- The Washington Times - Tuesday, November 4, 2008

Almost as an afterthought last week, Jim Zorn predicted the Washington Redskins‘ game against Pittsburgh would feature more brawn than beauty.

“It’s going to look bad for a while,” he said.

The Redskins’ coach was absolutely correct. It got ugly … for his team.

Unable to capitalize on two early breaks, keep quarterback Jason Campbell upright, collect a sure interception or stop the Steelers on third down, the Redskins crawled into their bye week with a 23-6 loss before a crowd that included an estimated 30,000 Terrible Towel-waving Steelers fans.

After the Redskins kicked two field goals in the opening five minutes despite prime field position, the Steelers flummoxed their offense and took advantage of a blocked punt and interception.

“The thing I know, when you play a team like this, when you have the little opportunity, you have to take advantage of them,” Zorn said. “We didn’t, and we paid for it.”

Said running back Clinton Portis: “We wanted to play smash-mouth football. But we got smashed.”

D.C. native Byron Leftwich replaced an injured Ben Roethlisberger at halftime and completed seven of 10 passes for 129 yards and a touchdown.

Wearing all burgundy uniforms for the first time in a while, the Redskins couldn’t build on their best start since 2000 and couldn’t keep pace in the NFC East with the streaking New York Giants. The Redskins (6-3) could be two games out of the NFC East lead when they play host Dallas on Nov. 16.

The Redskins’ first two drives ended in field goals; their last 10 ended with six punts, a blocked punt, the end of the first half, an interception and a turnover on downs at the Pittsburgh 1-yard line.

“They were relentless,” Campbell said of the Steelers. “They wouldn’t bend at all, even when we got down to the goal line. It was a good test to play them, and now we’ve seen a lot of the things we need to improve on.”

The Redskins’ 221 yards were their fewest since Week 1 and well below their average of 364.3 a game. Pittsburgh sacked Campbell (23-for-43 for 206 yards) seven times, and he threw his first two interceptions of the season. Portis’ streak of 120-yard games ended at five with only 51 yards on 13 carries.

Roethlisberger suffered an injured right shoulder late in the first half, making way for Leftwich. And at that point, the Steelers took control of the game.

On the fourth play of the second half, Leftwich threw 50 yards to Nate Washington, who had gotten behind Fred Smoot. Three plays later, a fastball from Leftwich to Mewelde Moore converted a third-and-7 from the Washington 8. Willie Parker’s touchdown extended Pittsburgh’s lead to 16-6 (Jeff Reed missed the extra point).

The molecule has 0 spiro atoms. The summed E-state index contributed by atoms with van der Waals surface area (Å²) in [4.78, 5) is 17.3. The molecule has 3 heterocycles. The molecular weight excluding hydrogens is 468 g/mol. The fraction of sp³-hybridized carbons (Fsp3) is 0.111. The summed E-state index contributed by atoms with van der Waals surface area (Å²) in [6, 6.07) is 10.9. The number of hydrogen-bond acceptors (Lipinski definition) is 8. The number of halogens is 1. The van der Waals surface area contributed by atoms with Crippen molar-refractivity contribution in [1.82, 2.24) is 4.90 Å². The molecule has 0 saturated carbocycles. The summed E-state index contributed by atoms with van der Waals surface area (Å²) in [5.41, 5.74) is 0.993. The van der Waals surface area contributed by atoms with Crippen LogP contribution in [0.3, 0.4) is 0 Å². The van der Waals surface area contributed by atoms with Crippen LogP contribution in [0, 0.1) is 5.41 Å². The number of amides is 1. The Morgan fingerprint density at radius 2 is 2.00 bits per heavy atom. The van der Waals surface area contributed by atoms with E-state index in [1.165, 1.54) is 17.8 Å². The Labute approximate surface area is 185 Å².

The Redskins moved into Pittsburgh territory on the ensuing drive. But Portis couldn’t corral Campbell’s pass, and Deshea Townsend intercepted it at the Pittsburgh 21. It was Campbell’s first interception in 250 attempts this year and snapped a franchise-record streak of 271 dating to last year. It was the first by the Redskins in 380 attempts and 12 consecutive games.

Pittsburgh drove 77 yards, making it a 17-point game with 11:58 remaining on Leftwich’s 5-yard throw to Santonio Holmes. The Steelers converted three third downs on the drive - 16 yards to Holmes on third-and-15, 13 yards to Moore on third-and-4 and 13 yards to Ward on third-and-8.

Pittsburgh converted five of its six second-half third-down opportunities.

“One of the things that happened to [Leftwich] was that he just read and threw,” Zorn said. “He can get the ball out and throws it so hard. It was a little different than what Ben was doing, holding on and waiting for a guy to break open. Byron was just shooting it in there, and he had some success.”

The Redskins flubbed two great opportunities in the first quarter.

Steelers coach Mike Tomlin called for a surprise onside kick to start the game, but the Redskins’ Alfred Fincher recovered at the 41. The Redskins couldn’t convert, settling for Shaun Suisham’s 44-yard field goal.

Pittsburgh’s first drive ended with a Roethlisberger interception when Andre Carter batted the pass into the air and Cornelius Griffin caught it at the Pittsburgh 30 for his second career pick.

Again, the Redskins couldn’t find the end zone, and Suisham hit from 43 yards.

“We had such great position early in the ballgame and to go three-and-out and kick a field goal, three-and-out and kick a field goal was super frustrating,” Zorn said.

That was it offensively for the Redskins. In the second quarter, they gained 7 yards.

In the last five games, the Redskins have only one first-half touchdown - a 3-yard drive - in 32 possessions.

Pittsburgh cut the lead in half with Reed’s 35-yard field goal, a score set up by a 43-yard pass interference call on Carlos Rogers, the Redskins’ longest penalty of the year.

On the Steelers’ next drive, Rogers dropped a sure interception that he could have returned for a touchdown.

“It was the exact situation that we discussed in practice on Friday - exactly,” Zorn said. “It was an opportunity for us to get the interception before worrying about running or anything else. That was a great read and a great break on the ball, and this will be a good lesson for him, and we’ll re-state it. But it had already been stated.”

The Steelers flipped the field late in the half when Andre Frazier blocked Ryan Plackemeier’s punt, giving Pittsburgh possession at the Washington 13.

“We got beat on the left side, and that created a problem,” Zorn said at halftime.

Unlike the Redskins, the Steelers took advantage of the opportunity. Facing a second-and-21 after a holding penalty on Max Starks, Roethlisberger threw passes of 9 yards to Holmes and 14 yards to Hines Ward. Roethlisberger went up the middle to score a 1-yard touchdown with 35 seconds left in the half to give the Steelers a 10-6 lead.

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